Server Makers Dominate Tape Market, Says IDC
August 13, 2007 Timothy Prickett Morgan
The analysts at IDC have cased the tape market for the first quarter of 2007, and the big server makers who peddle tape drives, tape autoloaders, tape libraries, and virtual tape libraries were the big winners.
On a worldwide basis and across all kinds of tape products, IBM came out as the big winner in the IDC rankings in the first quarter, with just under $300 million in sales, giving it a 32.2 percent share of the $931 million market. Hewlett-Packard came in second in tape sales in the quarter, with $232.6 million in sales, with 25 percent of the tape pie. Sun Microsystems, mostly by virtue of its acquisition of StorageTek two years ago, came in third in the rankings, with $145.4 million in sales, giving it 15.6 share. Dell rounded out the top four in the worldwide revenue ranking for tape products, with $98.9 million in sales and 10.6 percent.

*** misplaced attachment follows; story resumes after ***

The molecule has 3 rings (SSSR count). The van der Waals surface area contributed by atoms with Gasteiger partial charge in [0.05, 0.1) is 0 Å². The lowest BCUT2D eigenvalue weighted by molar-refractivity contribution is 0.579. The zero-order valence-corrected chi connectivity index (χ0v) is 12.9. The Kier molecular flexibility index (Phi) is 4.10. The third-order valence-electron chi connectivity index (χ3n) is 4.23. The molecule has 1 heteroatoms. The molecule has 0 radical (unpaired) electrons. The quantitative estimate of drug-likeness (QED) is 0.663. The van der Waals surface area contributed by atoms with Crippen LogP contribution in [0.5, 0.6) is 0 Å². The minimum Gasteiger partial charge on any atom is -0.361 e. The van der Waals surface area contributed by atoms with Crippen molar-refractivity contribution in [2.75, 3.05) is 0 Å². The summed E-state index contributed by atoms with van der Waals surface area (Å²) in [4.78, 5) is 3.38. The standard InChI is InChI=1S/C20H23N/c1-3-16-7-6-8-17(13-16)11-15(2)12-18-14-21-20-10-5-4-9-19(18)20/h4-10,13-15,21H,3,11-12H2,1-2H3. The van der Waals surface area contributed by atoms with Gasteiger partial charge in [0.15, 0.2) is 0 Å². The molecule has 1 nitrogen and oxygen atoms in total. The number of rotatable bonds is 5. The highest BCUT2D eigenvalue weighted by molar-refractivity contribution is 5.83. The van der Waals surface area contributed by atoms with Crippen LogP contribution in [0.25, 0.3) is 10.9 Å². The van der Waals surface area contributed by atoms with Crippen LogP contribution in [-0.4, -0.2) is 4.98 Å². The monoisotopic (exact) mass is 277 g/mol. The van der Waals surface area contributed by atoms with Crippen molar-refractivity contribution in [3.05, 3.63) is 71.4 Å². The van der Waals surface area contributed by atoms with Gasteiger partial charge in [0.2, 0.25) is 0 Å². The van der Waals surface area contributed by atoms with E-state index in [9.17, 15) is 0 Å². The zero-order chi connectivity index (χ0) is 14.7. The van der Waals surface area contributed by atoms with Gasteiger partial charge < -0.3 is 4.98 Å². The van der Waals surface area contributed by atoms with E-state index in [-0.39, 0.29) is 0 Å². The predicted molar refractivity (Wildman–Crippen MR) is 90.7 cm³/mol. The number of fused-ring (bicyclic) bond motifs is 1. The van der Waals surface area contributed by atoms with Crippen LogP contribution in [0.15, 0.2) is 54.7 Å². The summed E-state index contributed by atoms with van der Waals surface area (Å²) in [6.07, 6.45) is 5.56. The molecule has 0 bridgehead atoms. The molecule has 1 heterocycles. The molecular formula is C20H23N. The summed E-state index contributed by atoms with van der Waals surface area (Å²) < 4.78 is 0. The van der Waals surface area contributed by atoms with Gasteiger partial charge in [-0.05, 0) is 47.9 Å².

While IBM led in terms of tape product sales, HP led in terms of revenues. IDC reckons that 234,158 tape products shipped in the quarter, and HP shipped 37.3 percent of these devices, compared to Dell’s 25.5 percent share and IBM’s 13.4 percent share. Dell is winning at the low-end of the tape market, IBM has a relatively broad product line but high-end sales, Sun has small unit shipments but very large tape libraries, and HP runs the gamut from entry tape drives to virtual tape libraries. IBM and Sun pretty much own the market for what IDC calls enterprise tape drives and tape automation, which unfortunately only accounts for about 17 percent of tape product sales in the first quarter. The tape autoloader and library market is, as you might expect, the belly of this market, accounting for $531.9 million in sales, and midrange products account for 80 percent of what IDC calls tape automation products.